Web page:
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Choice words from a surprising panel

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Actors often have a tough time finding honest and useful information that can help improve their careers. There are expensive classes and seminars out there that promise the world but rarely deliver. So where is a poor actor to turn? Well, what would you say if I told you that you can learn all you need to know in a few short hours, and it won't cost you a dime? You'd probably think Secret Agent Man took a crazy pill, wouldn't you? Well, you'd be wrong. Here's the big secret. Watch American Idol. It's on twice a week, it's 100 percent free, and the show is packed with valuable advice. And I don't care if you're not a singer. That's not the point. A performance is a performance, and those wacky judges are constantly offering terrific feedback that all of you should take to heart.

One of the comments I hear over and over from the judges on the show is about song choice. Man, I can relate to that one, especially when I'm attending a showcase or when some misguided actor is performing a scene in my office. You need to understand that when you're doing work for an agent, we're judging both your performance and choice of scene. This is important because we want to know how you see yourself being cast. I constantly watch decent actors screw up their chances by picking material that's completely wrong for them. For example, if you're a woman in your 30s, you probably shouldn't perform a monologue that was written for a girl who's in college. And if you're a man who looks like he shaves with sandpaper, then you shouldn't do a scene that's better-suited for a Brad Pitt type. Trust me on this: Scene choice is everything.

Another criticism I hear a lot from the judges is about a singer's lack of personality. This is a big one if you want to succeed as an actor. Decisions are made every day in this town because one person likes another. I often get my clients great auditions because casting directors enjoy my sense of humor. It makes me stand out from the pack of sharks that are constantly yelling on the phone. So when you're taking a meeting with an agent, you need to show personality. Give us a chance to get to know the real you. Who knows? If we like you as a person, it could make all the difference when it's time to vote on your chances of becoming a signed client.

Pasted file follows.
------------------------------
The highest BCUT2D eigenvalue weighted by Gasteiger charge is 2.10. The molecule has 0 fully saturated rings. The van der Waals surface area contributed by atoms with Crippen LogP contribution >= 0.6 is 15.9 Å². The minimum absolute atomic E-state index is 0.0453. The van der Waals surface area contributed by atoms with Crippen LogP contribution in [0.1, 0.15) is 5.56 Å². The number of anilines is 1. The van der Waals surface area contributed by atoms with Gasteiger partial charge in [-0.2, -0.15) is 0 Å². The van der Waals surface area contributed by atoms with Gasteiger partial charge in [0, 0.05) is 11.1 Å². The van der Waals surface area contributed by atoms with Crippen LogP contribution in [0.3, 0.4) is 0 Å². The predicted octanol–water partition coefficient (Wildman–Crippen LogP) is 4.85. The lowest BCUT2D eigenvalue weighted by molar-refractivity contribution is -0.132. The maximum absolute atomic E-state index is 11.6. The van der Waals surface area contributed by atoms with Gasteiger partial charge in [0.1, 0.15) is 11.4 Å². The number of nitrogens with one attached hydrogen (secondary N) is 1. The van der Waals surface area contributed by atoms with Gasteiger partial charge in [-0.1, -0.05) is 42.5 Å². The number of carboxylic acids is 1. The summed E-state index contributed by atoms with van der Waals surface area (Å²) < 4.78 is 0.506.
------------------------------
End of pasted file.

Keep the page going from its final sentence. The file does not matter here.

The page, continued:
And finally, have you ever heard Simon Cowell complain that a performance was too "karaoke"? A lot of people don't understand what he means by that, but I totally get it. Guys like me have learned to sleep with our eyes open, thanks to all the mediocre actors we've had to endure in bad showcases. I'm talking about performers who don't bring anything unique to the material. They make safe choices, and as a result they make no impression. This is what I call a "karaoke performance." It's just a cheap copy of what could've been. As an actor, you must never settle in your work. You should always strive to make every role your own. It's all about bringing your personality to the performance. A casting director friend once told me that if she reads 10 people for a part, the odds are nine of them will do the scene exactly the same way. So guess who gets the callback?

Thanks to our good friends at the Fox network, you have a lot to mull over for the next few months. And for what it's worth, my money's on the little kid with the big voice. Go, David!

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